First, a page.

Let f(x) = cos x = a + bx + cx^2 + dx^3 + ex^4 + fx^5 + ...

(don't mix up e in ex^4 with e = 2.7182821828...; in this case e is just any constant)


f(0) = cos 0 = 1 = a, thus a = 1

f'(x) = -sinx = b + 2cx + 3dx^2 + 4ex^3 + 5fx^4 + ...
f'(0) = -sin0 = 0 = b; thus b = 0

f''(x) = -cosx = (2*1)c + (3*2)d + (4*3)ex^2 + (5*4)fx^3 + ...
f''(0) = -cos0 = -1 = (2*1)c; thus c = -1/(2*1) = -1/2!

f'''(x) = sinx = (3*2*1)d + (4*3*2)ex + (5*4*3)fx^2 + ...
f'''(0) = sin0 = 0 = (3*2*1)d; thus d = 0

f''''(x) = cosx = (4*3*2*1)e + (5*4*3*2)fx + ...
f''''(0) = cos0 = 1 = (4*3*2*1)e; thus e = 1/4!


and so on.

Therefore substuting the constants into the original polynomial equation,

(i) cos x = 1 - x^2/2! + x^4/4! - x^6/6! + x^8/8! + ...

You can check this by substitution a value in x, such as 1 (radians).

Similarly, you can work out an expansion for

(ii) sin x = x - x^3/3! + x^5/5! - x^7/7! + x^9/9! + ...

(iii) e^x = 1 + x + x^2/2! + x^3/3! + x^4/4! + x^5/5! + ...

Now using expansion (iii), you can expand e^(ix), where i = √(-1)

(iv) e^(ix) = 1 + ix + (ix)^2/2! + (ix)^3/3! + (ix)^4/4! + (ix)^5/5! + ...

= 1 + ix - x^2/2! - i(x)^3/3! + x^4/4! + i(x)^5/5! + ...

Separating the imaginary parts and real parts,

e^(ix) = (1 - x^2/2! + x^4/4! - x^6/6! + ...) + i(x - x^3/3! + x^5/5! - x^7/7! + ...)

= cos x + isin x


so you get Euler's identity

e^(ix) = cos x + isin x

And a special case of it, is when x = π

e(iπ) = cosπ + isinπ = -1 + i(0) = -1

Rearrange, then you get

e^(iπ) + 1 = 0

an equation connecting the fundamental numbers i, π, e, 1, and 0 (zero), the fundamental operations +, ×, and exponentiation, the most important relation =, and nothing else.

Wow! Wow! Aren't you excited? (Nerd... if you actually read through all of the above and understood it.)

Gauss is reported to have commented that if this formula was not immediately obvious, the reader would never be a first-class mathematician.

It doesn't stop here though.

This opens a lot of branches in mathematics. One example is the hyperbolic function, which links circular and exponential functions - something you usually think as very separate branches of mathematics.

Friday, February 09, 2007

Fried rice kung fu!


If only I could produce that fried rice everyday, I could save money at university (+ avoid eating crappy food). I could also sell my fried rice. I could take over the university canteen. Hahaha

I better start cooking now! Hai ya! Hai ya! Hai ya!

Video from averagebetty.

Get the fried rice recipe from the fried rice demon.

Thursday, February 08, 2007


Can you see that 1^3 + 2^3 + 3^3 + .... + n^3 = (1 + 2 + 3 + ... + n)^2?

Tuesday, February 06, 2007

Tutoring - Day #1 and #2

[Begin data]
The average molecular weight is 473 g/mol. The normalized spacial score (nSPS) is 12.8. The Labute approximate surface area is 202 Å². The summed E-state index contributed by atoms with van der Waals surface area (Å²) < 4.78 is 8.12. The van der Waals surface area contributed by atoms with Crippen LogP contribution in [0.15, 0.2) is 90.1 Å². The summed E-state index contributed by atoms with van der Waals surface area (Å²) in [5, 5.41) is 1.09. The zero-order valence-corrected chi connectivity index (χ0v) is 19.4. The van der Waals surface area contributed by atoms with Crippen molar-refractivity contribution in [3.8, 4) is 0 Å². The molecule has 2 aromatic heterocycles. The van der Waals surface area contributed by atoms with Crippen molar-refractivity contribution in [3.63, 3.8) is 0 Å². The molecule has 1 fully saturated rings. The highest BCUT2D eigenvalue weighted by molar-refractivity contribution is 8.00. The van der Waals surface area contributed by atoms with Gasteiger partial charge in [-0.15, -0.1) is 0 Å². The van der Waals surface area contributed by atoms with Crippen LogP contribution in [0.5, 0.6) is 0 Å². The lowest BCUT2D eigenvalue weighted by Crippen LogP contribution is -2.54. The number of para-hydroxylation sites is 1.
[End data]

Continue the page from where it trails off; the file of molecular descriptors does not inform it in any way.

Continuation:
Well it was (Feb 6, 2007) officially my first day of tutoring, i.e. I get paid for it. My tutoree/student is my neighbour, and it is going to be on a daily-one hour basis.

And, well so far it was crap. Better than expected. Actually you know what - maybe for a nine year old, it's quite good. He's polite but extremely hyperactive - so it seems that more than half of what I say to him goes out the other ear. What I mean by hyperactive: throwing basketballs, blowing air with his basketball pump, playing with his sportsband - you love basketball - I get it!

Right now, I am teaching him English, Maths and General studies. Wow! I must say kids these days learn a lot of things! Too much too soon, in fact. For example, in general studies, he already learns about annular solar eclipses and refraction of light! And in maths - manipulation (addition/multiplication all of that) of decimals and fractions? That's what we did in secondary school - not in primary?!

My rule of thumb: Less is MORE.

So yeah, he's not doing very well - and I can understand why. Duh? How can he absorb all that information. There must be something wrong with the syllabus. And the teaching at school too. He says (let's call him David from now on) that he must follow exactly what the textbook (word for word) says or else the teacher will mark him wrong. What kind of learning is that? Copy and paste? Okay, you might be smarter than most people your age (compared to say, the ones in international school - he goes to a local school) in terms of lots of knowledge - but as soon as I change the wording of a question (from the textbook) he would be like "Huh? I don't know! It's not even in the textbook!" And by the way, I am not blaming the students - I am blaming the teachers and education board in general.

Maybe I am expecting too much. But maybe I'm not. Education nowadays is getting worse, and creativity and thinking-out-of-the-box are deminishing. A lot.

No wonder why most children nowadays don't want to go to school.

Well, I guess this is where I come in. We'll see how things go.

Saturday, February 03, 2007

Uneventful day?

Today was supposed to an uneventful day. Nothing to do, nobody at home - brother's playing tennis then birthday party afterwards, my dad is also playing tennis with his friends, my mother's playing mahjong in her friend's house. Also, they will not be coming back home for dinner. So today was supposed to be all by myself. And that's supposed to be a good thing.